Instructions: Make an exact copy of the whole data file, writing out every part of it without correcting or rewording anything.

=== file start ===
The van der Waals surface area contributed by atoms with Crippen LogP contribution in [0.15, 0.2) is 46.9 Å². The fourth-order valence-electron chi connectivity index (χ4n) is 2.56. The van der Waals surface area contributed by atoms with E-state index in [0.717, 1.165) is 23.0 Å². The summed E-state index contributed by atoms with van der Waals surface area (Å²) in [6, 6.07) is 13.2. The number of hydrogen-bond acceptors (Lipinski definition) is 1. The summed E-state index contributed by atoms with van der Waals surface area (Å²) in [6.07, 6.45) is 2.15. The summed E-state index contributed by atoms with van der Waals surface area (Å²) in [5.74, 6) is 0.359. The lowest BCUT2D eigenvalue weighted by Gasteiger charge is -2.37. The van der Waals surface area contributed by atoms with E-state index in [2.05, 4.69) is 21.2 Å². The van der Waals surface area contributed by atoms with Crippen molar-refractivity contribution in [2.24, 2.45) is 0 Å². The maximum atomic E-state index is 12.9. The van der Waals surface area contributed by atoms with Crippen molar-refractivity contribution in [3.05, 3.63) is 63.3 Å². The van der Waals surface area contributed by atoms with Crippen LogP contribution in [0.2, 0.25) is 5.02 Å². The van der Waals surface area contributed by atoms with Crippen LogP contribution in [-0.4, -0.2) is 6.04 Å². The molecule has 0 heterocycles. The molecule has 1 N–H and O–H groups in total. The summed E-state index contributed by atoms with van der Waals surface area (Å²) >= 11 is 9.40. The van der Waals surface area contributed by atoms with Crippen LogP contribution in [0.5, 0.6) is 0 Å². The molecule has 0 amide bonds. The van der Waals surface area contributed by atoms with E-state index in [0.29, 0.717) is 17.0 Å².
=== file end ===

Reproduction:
The van der Waals surface area contributed by atoms with Crippen LogP contribution in [0.15, 0.2) is 46.9 Å². The fourth-order valence-electron chi connectivity index (χ4n) is 2.56. The van der Waals surface area contributed by atoms with E-state index in [0.717, 1.165) is 23.0 Å². The summed E-state index contributed by atoms with van der Waals surface area (Å²) in [6, 6.07) is 13.2. The number of hydrogen-bond acceptors (Lipinski definition) is 1. The summed E-state index contributed by atoms with van der Waals surface area (Å²) in [6.07, 6.45) is 2.15. The summed E-state index contributed by atoms with van der Waals surface area (Å²) in [5.74, 6) is 0.359. The lowest BCUT2D eigenvalue weighted by Gasteiger charge is -2.37. The van der Waals surface area contributed by atoms with E-state index in [2.05, 4.69) is 21.2 Å². The van der Waals surface area contributed by atoms with Crippen molar-refractivity contribution in [2.24, 2.45) is 0 Å². The maximum atomic E-state index is 12.9. The van der Waals surface area contributed by atoms with Crippen molar-refractivity contribution in [3.05, 3.63) is 63.3 Å². The van der Waals surface area contributed by atoms with Crippen LogP contribution in [0.2, 0.25) is 5.02 Å². The van der Waals surface area contributed by atoms with Crippen LogP contribution in [-0.4, -0.2) is 6.04 Å². The molecule has 0 heterocycles. The molecule has 1 N–H and O–H groups in total. The summed E-state index contributed by atoms with van der Waals surface area (Å²) >= 11 is 9.40. The van der Waals surface area contributed by atoms with Crippen LogP contribution in [0.5, 0.6) is 0 Å². The molecule has 0 amide bonds. The van der Waals surface area contributed by atoms with E-state index in [0.29, 0.717) is 17.0 Å².